When Conrad’s eyes once again showed him the world of the present, he saw that the last light was fading, giving way to darkness. The orange sun had grown larger and murkier, diffusing itself across the light-smeared horizon. On his first approach to Al Qahira, von Harrer had tarried to sit on the sands at Giza and watch the sunset glaze the pyramids: fading triangles that sat squat and timeless on the horizon. His mind’s eye could still make out the cowl of the sphinx, the faint light limning its supine contours. It was an enigmatic posture, a recline that did not suggest rest but, rather, endless watching. A pitiless gaze which had seen the death of many an age, perhaps many a species. It was easy to believe that such blank eyes had always looked out on barrenness, knew nothing else, could augur nothing else.
Von Harrer let his own gaze slip from the window and back into the room, rolling like a lazy ball from one empty corner to another. His eyes touched the spaces that had once been occupied by his possessions: a lamp with crystal pendants, a little mahogany liquor cabinet, a roll-top desk, and a dresser. Faint shadows on the floor marked their old territories, darker where the boards had been spared the bleaching stare of the sun.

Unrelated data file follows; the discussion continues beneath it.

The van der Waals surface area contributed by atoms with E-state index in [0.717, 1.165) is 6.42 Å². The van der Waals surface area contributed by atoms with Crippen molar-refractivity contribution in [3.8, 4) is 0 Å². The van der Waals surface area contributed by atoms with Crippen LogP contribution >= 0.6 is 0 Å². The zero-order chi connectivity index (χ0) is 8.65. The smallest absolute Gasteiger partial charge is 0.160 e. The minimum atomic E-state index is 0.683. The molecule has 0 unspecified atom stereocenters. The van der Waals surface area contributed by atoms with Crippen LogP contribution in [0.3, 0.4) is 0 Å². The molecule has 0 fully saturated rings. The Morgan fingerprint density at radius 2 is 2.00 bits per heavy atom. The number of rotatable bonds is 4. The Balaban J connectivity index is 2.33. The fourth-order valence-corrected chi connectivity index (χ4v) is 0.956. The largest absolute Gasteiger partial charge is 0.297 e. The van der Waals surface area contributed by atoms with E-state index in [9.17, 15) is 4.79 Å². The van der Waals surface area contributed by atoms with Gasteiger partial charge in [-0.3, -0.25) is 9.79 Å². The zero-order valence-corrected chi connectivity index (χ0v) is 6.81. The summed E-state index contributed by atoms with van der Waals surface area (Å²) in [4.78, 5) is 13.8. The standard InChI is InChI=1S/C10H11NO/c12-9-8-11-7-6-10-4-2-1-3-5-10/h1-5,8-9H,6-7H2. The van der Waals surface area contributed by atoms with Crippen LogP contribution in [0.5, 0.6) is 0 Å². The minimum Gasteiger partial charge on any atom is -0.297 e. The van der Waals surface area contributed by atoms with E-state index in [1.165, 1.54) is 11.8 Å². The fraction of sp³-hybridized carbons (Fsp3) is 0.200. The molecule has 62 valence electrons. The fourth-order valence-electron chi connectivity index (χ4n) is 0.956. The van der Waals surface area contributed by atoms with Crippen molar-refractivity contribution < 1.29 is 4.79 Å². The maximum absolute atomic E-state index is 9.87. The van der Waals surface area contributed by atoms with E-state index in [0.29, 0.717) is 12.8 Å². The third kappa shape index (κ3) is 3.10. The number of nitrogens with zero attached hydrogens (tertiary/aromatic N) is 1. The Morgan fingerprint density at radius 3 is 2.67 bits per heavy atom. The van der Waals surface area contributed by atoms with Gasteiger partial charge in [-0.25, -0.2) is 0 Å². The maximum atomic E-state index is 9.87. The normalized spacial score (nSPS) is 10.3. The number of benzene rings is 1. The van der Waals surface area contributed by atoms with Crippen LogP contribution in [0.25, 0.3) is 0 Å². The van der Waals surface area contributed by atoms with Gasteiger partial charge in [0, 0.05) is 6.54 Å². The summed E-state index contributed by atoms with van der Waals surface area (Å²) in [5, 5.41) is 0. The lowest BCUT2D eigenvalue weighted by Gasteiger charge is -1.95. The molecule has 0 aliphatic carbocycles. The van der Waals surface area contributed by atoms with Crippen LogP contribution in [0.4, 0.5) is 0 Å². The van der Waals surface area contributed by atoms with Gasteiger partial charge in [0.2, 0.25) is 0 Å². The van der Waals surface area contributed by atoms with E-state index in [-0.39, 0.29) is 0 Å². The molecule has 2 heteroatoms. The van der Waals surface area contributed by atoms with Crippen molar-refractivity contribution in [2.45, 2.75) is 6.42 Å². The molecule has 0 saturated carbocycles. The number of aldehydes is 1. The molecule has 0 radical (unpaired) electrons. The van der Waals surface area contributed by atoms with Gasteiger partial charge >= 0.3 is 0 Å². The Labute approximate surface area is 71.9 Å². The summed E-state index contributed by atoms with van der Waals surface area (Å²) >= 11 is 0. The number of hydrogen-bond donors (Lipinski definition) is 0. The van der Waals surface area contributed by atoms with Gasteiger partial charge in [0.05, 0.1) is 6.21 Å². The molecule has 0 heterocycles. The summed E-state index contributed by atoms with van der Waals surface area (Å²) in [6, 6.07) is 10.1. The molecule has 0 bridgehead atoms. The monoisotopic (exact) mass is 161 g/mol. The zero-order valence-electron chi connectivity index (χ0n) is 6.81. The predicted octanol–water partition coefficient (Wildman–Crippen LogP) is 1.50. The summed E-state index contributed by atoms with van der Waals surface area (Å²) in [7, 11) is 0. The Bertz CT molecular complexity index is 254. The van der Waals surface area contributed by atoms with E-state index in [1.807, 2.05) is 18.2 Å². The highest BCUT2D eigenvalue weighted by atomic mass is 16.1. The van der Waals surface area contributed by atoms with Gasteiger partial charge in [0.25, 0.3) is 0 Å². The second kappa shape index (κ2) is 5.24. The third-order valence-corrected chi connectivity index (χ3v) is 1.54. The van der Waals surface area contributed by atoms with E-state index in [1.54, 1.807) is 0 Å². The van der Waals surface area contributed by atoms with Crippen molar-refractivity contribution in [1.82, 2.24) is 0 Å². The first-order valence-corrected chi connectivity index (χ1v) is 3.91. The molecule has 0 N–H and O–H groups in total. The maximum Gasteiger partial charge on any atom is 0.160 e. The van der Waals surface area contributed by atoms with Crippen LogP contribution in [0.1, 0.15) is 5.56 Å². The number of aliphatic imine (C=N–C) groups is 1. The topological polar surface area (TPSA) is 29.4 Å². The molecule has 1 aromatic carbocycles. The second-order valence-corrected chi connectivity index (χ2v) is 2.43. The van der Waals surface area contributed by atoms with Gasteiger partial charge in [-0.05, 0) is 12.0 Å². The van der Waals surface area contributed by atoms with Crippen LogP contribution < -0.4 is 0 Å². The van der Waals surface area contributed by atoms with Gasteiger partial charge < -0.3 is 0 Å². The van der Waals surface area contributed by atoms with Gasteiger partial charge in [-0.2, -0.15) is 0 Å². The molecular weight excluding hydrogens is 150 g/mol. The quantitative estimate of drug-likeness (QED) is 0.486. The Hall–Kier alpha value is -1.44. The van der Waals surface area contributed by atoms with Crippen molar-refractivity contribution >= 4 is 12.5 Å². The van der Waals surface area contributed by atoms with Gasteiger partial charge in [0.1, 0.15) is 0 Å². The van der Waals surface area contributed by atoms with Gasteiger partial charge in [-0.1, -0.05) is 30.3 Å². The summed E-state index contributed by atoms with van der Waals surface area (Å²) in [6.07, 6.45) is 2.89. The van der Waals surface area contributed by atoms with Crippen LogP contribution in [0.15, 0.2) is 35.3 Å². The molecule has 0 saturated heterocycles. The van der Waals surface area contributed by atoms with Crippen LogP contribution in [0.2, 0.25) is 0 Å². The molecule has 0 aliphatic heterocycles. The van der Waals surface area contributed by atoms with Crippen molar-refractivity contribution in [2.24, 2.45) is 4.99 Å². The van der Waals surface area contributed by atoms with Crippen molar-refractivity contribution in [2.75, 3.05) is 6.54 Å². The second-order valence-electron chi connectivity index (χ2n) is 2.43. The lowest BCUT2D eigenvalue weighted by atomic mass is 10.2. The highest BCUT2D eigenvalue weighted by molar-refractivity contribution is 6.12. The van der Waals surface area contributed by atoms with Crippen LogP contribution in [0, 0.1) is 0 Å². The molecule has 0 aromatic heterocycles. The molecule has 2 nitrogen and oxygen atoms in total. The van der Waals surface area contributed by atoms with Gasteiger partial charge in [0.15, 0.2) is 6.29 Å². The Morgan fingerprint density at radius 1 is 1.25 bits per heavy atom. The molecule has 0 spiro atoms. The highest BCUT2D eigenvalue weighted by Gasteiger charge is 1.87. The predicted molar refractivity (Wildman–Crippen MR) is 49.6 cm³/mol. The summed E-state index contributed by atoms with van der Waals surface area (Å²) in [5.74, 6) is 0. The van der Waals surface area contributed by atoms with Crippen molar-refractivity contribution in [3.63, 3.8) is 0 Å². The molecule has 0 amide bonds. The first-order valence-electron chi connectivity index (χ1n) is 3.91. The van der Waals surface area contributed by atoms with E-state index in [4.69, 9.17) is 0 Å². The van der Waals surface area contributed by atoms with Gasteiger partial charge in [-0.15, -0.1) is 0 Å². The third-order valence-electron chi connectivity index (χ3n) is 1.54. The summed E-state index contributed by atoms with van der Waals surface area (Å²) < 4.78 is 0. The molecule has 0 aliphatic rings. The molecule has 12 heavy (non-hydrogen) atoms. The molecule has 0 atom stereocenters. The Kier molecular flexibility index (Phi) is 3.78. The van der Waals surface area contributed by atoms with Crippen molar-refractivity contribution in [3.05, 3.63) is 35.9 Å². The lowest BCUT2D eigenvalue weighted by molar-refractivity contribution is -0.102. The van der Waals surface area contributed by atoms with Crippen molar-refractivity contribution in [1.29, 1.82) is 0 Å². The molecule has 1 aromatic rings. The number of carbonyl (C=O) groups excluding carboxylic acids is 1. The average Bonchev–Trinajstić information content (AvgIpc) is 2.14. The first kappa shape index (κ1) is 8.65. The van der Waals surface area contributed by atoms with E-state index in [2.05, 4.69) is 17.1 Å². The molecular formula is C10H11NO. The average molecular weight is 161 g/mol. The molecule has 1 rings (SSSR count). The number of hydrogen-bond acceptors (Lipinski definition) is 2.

All gone now. All gone to the same place. He turned his eyes back to the meerschaum pipe-bowl. All gone there.
Cravings jumped up at the thought, the sight, of the pipe. The meerschaum eyes laughed, invited: just once more.
He turned away, looked at the bare wall on the opposite side of his bed. He could still feel that mocking leer boring into his back, the dull ivory eyes promising: you’ll almost forget.
You’ll almost forget the clusters of dart-shaped steel rods that screamed down from nearly twenty miles above Johannesburg, glowing with heat when they impacted, the ground vomiting upward in waves, shot through with flame—right before the blast knocked everything flat.
You’ll almost forget the airships hovering out of rifle range, dropping bomb after bomb, only leaving to get more from Rhodes’ secret arsenals of death, hidden safe behind the British lines.
You’ll almost forget the endless litter of civilian dead on the retreat back through what was left of Johannesburg, particularly the children, their little bodies blown apart by the concussive forces, their little heads—blonde, brown, and black—rolled up against walls or into ditches like those of decapitated dolls.
You’ll almost forget the defeat, the camps, the dysentery, the hunger, the vengeful African guards and, finally, the stumbling silhouettes of the internees who were evicted due to disease or frailty. Within the first one hundred yards, each one unfailingly attracted a loping cluster of cape dogs or jackals, whose patience was invariably rewarded by a taste of human flesh.